According to the RAC, the average litre of petrol costs 147.28p, up 3.1p in the month at the end of November. And the fuel hit a record high of 147.72p per litre on November 21. Similarly, diesel prices rose 2.7p per litre last month, hitting a record 151.1p per litre on November 20 before settling to 150.64p per litre at the end of the month.
What seems odd, there was a 10p drop in the wholesale price of petrol last month, meaning the wholesale cost fell to its lowest level since September.
The RAC says retailers retained high prices with ‘absolutely no justification. They say they are ‘pleading with retailers to cut their pump prices by around 12p per litre for petrol and 7p per litre for diesel.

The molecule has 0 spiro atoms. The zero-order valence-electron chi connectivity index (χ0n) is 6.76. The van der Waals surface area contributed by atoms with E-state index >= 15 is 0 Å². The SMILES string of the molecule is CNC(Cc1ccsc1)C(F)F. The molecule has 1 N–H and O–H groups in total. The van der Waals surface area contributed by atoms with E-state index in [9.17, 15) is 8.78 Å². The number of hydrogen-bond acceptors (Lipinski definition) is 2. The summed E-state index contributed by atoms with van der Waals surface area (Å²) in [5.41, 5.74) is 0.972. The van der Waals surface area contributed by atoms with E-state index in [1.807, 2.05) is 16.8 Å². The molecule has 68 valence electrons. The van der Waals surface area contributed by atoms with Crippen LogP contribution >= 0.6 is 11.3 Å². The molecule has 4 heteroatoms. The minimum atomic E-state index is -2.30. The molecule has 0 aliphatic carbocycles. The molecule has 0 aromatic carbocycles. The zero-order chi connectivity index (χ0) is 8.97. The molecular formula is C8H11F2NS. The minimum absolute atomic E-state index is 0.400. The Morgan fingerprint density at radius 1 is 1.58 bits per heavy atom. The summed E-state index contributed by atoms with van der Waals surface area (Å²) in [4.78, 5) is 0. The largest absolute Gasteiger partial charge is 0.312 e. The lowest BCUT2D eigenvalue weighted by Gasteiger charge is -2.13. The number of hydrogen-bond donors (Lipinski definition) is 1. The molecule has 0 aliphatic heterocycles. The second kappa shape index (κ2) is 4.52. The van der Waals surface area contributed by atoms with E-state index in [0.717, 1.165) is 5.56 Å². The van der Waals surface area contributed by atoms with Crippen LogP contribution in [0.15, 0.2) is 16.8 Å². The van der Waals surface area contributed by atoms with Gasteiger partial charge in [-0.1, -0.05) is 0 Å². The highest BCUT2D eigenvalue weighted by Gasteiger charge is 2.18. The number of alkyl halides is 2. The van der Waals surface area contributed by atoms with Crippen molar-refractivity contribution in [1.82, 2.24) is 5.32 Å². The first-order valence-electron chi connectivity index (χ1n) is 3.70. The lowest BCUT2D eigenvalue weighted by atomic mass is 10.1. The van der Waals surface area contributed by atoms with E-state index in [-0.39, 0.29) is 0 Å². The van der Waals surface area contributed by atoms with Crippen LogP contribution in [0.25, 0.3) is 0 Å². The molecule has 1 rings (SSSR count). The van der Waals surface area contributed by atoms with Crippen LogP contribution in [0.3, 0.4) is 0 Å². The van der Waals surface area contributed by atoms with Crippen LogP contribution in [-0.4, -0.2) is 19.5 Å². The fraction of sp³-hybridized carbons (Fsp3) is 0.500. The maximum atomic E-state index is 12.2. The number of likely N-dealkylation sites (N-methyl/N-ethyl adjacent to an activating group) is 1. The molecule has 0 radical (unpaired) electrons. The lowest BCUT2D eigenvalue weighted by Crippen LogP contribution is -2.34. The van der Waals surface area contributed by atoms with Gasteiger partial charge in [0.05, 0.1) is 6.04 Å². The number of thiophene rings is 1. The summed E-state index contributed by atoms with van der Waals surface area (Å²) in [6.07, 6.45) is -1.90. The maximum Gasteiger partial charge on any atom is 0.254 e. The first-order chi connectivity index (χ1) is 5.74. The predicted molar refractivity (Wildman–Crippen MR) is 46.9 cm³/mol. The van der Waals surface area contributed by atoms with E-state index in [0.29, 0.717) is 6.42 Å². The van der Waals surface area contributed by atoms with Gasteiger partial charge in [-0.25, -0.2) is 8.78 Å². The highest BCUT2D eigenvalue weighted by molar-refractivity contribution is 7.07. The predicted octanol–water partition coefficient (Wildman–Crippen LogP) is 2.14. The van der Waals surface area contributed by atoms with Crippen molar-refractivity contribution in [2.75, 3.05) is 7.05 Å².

Simon Williams, a spokesman for the RAC, says, ‘they cannot see any justification for the prices being charged at the pumps and are concerned that drivers on lower incomes who depend on their vehicles are being priced off the road altogether.’
There appears to be no desire among the big four retailers, which dominate fuel sales, to lower their prices.
It seems Chancellor Rishi Sunak’s November announcement that fuel duty is to remain frozen for the 12th time in a row has had little impact.